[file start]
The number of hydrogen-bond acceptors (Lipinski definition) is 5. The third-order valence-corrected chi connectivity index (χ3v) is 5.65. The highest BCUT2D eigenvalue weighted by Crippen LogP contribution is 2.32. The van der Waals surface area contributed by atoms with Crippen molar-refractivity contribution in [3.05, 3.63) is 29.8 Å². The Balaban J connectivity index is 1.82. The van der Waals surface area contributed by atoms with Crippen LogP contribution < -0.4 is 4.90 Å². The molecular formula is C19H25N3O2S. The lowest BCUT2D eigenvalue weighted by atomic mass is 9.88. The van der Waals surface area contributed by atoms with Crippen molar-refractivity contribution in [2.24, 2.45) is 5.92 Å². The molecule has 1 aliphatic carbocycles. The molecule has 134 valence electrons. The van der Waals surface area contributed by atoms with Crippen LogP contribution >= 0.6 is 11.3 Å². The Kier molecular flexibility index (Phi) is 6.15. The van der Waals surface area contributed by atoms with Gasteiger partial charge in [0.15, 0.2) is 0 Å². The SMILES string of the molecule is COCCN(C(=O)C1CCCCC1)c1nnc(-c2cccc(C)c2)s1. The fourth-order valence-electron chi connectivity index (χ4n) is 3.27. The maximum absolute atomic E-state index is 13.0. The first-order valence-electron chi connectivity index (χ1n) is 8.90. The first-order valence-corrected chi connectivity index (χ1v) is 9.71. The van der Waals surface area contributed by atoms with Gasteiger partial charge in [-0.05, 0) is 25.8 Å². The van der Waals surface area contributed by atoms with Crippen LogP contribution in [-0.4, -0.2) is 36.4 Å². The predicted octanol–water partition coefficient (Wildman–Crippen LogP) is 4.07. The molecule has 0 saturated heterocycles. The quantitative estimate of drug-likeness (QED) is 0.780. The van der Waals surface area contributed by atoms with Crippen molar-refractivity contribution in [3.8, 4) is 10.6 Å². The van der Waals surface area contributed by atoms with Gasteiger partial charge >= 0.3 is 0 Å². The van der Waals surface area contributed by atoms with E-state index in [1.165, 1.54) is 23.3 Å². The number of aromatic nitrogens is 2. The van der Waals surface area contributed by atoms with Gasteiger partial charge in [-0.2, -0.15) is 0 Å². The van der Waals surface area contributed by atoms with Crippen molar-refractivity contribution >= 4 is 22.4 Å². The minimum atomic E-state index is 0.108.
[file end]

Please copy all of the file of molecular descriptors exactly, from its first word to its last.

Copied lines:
The number of hydrogen-bond acceptors (Lipinski definition) is 5. The third-order valence-corrected chi connectivity index (χ3v) is 5.65. The highest BCUT2D eigenvalue weighted by Crippen LogP contribution is 2.32. The van der Waals surface area contributed by atoms with Crippen molar-refractivity contribution in [3.05, 3.63) is 29.8 Å². The Balaban J connectivity index is 1.82. The van der Waals surface area contributed by atoms with Crippen LogP contribution < -0.4 is 4.90 Å². The molecular formula is C19H25N3O2S. The lowest BCUT2D eigenvalue weighted by atomic mass is 9.88. The van der Waals surface area contributed by atoms with Crippen molar-refractivity contribution in [2.24, 2.45) is 5.92 Å². The molecule has 1 aliphatic carbocycles. The molecule has 134 valence electrons. The van der Waals surface area contributed by atoms with Crippen LogP contribution >= 0.6 is 11.3 Å². The Kier molecular flexibility index (Phi) is 6.15. The van der Waals surface area contributed by atoms with Gasteiger partial charge in [0.15, 0.2) is 0 Å². The SMILES string of the molecule is COCCN(C(=O)C1CCCCC1)c1nnc(-c2cccc(C)c2)s1. The fourth-order valence-electron chi connectivity index (χ4n) is 3.27. The maximum absolute atomic E-state index is 13.0. The first-order valence-electron chi connectivity index (χ1n) is 8.90. The first-order valence-corrected chi connectivity index (χ1v) is 9.71. The van der Waals surface area contributed by atoms with Gasteiger partial charge in [-0.05, 0) is 25.8 Å². The van der Waals surface area contributed by atoms with Crippen LogP contribution in [-0.4, -0.2) is 36.4 Å². The predicted octanol–water partition coefficient (Wildman–Crippen LogP) is 4.07. The molecule has 0 saturated heterocycles. The quantitative estimate of drug-likeness (QED) is 0.780. The van der Waals surface area contributed by atoms with Crippen molar-refractivity contribution in [3.8, 4) is 10.6 Å². The van der Waals surface area contributed by atoms with Gasteiger partial charge >= 0.3 is 0 Å². The van der Waals surface area contributed by atoms with E-state index in [1.165, 1.54) is 23.3 Å². The number of aromatic nitrogens is 2. The van der Waals surface area contributed by atoms with Gasteiger partial charge in [-0.2, -0.15) is 0 Å². The van der Waals surface area contributed by atoms with Crippen molar-refractivity contribution >= 4 is 22.4 Å². The minimum atomic E-state index is 0.108.